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Amiri Baraka
Amiri Baraka
Amiri Baraka
(born Everett LeRoi Jones; October 7, 1934 – January 9, 2014), previously known as LeRoi Jones
LeRoi Jones
and Imamu Amear Baraka,[1] was an African-American
African-American
writer of poetry, drama, fiction, essays and music criticism. He was the author of numerous books of poetry and taught at several universities, including the State University of New York at Buffalo and the State University of New York at Stony Brook. He received the PEN/Beyond Margins Award, in 2008 for Tales of the Out and the Gone.[7] Baraka's career spanned nearly 50 years, and his themes range from black liberation to white racism
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Newark, New Jersey
Newark (/ˈnjuːərk/,[24] locally /njʊərk/)[25] is the most populous city in the U.S. state
U.S. state
of New Jersey
New Jersey
and the seat of Essex County.[26] As one of the nation's major air, shipping, and rail hubs, the city had a population of 277,140 in 2010, making it the nation's 67th-most populous municipality, after being ranked 63rd in the nation in 2000.[15] For 2016, the Census Bureau's Population Estimates Program calculated a population of 281,764, an increase of 1.7% from the 2010 enumeration,[13] ranking the city the 70th largest in the nation.[14] Newark is the second largest city in the New York metropolitan area, located approximately 8 miles (13 km) west of lower Manhattan. Settled in 1666 by Puritans from New Haven Colony, Newark is one of the oldest European cities in the United States
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New York School (art)
The New York School was an informal group of American poets, painters, dancers, and musicians active in the 1950s and 1960s in New York City. They often drew inspiration from surrealism and the contemporary avant-garde art movements, in particular action painting, abstract expressionism, jazz, improvisational theater, experimental music, and the interaction of friends in the New York City art world's vanguard circle.Contents1 People 2 Poetry 3 Visual art3.1 Galleries4 Music 5 Dance 6 References 7 BibliographyPeople[edit] O'Hara was at the center of the group before his death in 1966. Because of his numerous friendships and his post as a curator at the Museum of Modern Art, he provided connections between the poets and painters such as Jane Freilicher, Fairfield Porter, and Larry Rivers (who was also his lover)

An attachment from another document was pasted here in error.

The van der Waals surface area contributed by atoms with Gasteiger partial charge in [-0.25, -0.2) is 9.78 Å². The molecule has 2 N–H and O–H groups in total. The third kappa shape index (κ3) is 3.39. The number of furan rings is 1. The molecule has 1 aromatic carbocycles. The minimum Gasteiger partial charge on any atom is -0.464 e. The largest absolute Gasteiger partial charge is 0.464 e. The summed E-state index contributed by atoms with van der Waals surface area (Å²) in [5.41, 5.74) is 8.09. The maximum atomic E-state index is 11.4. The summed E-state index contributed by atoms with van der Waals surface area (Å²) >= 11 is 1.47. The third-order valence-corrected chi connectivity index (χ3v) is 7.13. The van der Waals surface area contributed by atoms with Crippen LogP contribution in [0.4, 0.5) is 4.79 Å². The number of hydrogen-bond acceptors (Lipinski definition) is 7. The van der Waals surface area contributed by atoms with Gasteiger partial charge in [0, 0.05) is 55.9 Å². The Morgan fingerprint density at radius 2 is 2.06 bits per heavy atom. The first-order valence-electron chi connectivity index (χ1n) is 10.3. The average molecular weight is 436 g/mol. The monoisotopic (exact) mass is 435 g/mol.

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United States
Coordinates: 40°N 100°W / 40°N 100°W / 40; -100 United States
United States
of AmericaFlagGreat SealMotto:  "In God
God
We Trust"[1][fn 1]Other traditional mottos  "E pluribus unum"
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The New School
The New School
New School
is a private non-profit research university centered in Manhattan, New York City, USA, located mostly in Greenwich Village. It was founded in 1919 as The New School
New School
for Social Research, an institution dedicated to academic freedom and intellectual inquiry, serving as a home for progressive thinkers. Since then, the school has grown to house five divisions within the university. These include the Parsons School of Design, the Eugene Lang College of Liberal Arts, The New School
New School
for Social Research, the College of Performing Arts, and the Schools of Public Engagement
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US Air Force
Department of Defense Department of the Air ForceHeadquarters The Pentagon Arlington County, Virginia, U.S.Motto(s) "Aim High ... Fly-Fight-Win"[7] "Integrity first, Service before self, Excellence in all we do"[8]Colors Ultramarine